CDC: For Every COVID-19 Case Reported ‘There Are Actually 10’ More

CDC Director Robert R. Redfield attends the daily briefing on the novel coronavirus, COVID-19, in the Brady Briefing Room at the White House on April 8, 2020, in Washington, DC. (Photo by MANDEL NGAN / AFP) (Photo by... CDC Director Robert R. Redfield attends the daily briefing on the novel coronavirus, COVID-19, in the Brady Briefing Room at the White House on April 8, 2020, in Washington, DC. (Photo by MANDEL NGAN / AFP) (Photo by MANDEL NGAN/AFP via Getty Images) MORE LESS

Centers for Disease Control and Prevention director Dr. Robert Redfield on Thursday estimated that the number of COVID-19 cases in the country may be 10 times higher than reported, which means that the actual amount of cases may top 20 million.

“Our best estimate right now is that for every case that’s reported, there actually are 10 other infections,” Redfield told reporters on a call Thursday, according to NBC News.

Redfield also pointed out how the novel coronavirus “causes so much asymptomatic infection.”

“The traditional approach of looking for symptomatic illness and diagnosing it obviously underestimates the total amount of infections,” Redfield said.

During the call, Redfield said that the new assessment came from reviewing blood samples nationwide to seek out the presence of antibodies to the novel coronavirus. Redfield explained that for every confirmed case of COVID-19, 10 more people had antibodies, which signals whether an individual’s immune system has already fought off the coronavirus.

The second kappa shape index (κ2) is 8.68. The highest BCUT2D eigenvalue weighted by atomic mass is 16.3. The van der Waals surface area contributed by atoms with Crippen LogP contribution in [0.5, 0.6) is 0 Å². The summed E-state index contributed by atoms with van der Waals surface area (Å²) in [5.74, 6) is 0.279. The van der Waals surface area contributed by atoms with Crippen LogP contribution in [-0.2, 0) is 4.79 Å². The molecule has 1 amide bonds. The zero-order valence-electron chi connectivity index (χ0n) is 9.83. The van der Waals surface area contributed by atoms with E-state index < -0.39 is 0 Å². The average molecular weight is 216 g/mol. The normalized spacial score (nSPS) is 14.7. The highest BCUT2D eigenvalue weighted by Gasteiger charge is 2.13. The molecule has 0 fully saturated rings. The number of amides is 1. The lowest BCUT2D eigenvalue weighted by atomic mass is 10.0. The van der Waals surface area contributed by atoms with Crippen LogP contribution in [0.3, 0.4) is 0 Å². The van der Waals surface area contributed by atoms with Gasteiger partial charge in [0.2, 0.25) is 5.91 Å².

Additionally, the blood samples also came from testing donated blood at blood banks or from other laboratory testing.

Redfield’s remarks come amid spikes in COVID-19 cases in several states. The CDC currently reports that there are 2.3 million cases in the country. Now the CDC estimates that the actual number of coronavirus cases comes to a total of at least 23 million.

Texas, Florida and Arizona have emerged as coronavirus hot spots as cases surged following the easing of COVID-19-related restrictions.

On Thursday, Texas Gov. Greg Abbott (R) announced that the state will pause further reopening phases in light of COVID-19 cases and hospitalizations surging. Abbott made his announcement a day after he warned that Texas was facing a “massive” COVID-19 outbreak as new coronavirus cases exceeded 5,000 and more than 4,000 hospitalizations.

On Tuesday, Arizona hit new records by reporting more than 3,500 new coronavirus cases and 42 deaths.

Florida hit a new record for daily new cases as well on Wednesday by reporting over 5,500 new cases — surpassing its previous record set over the weekend.

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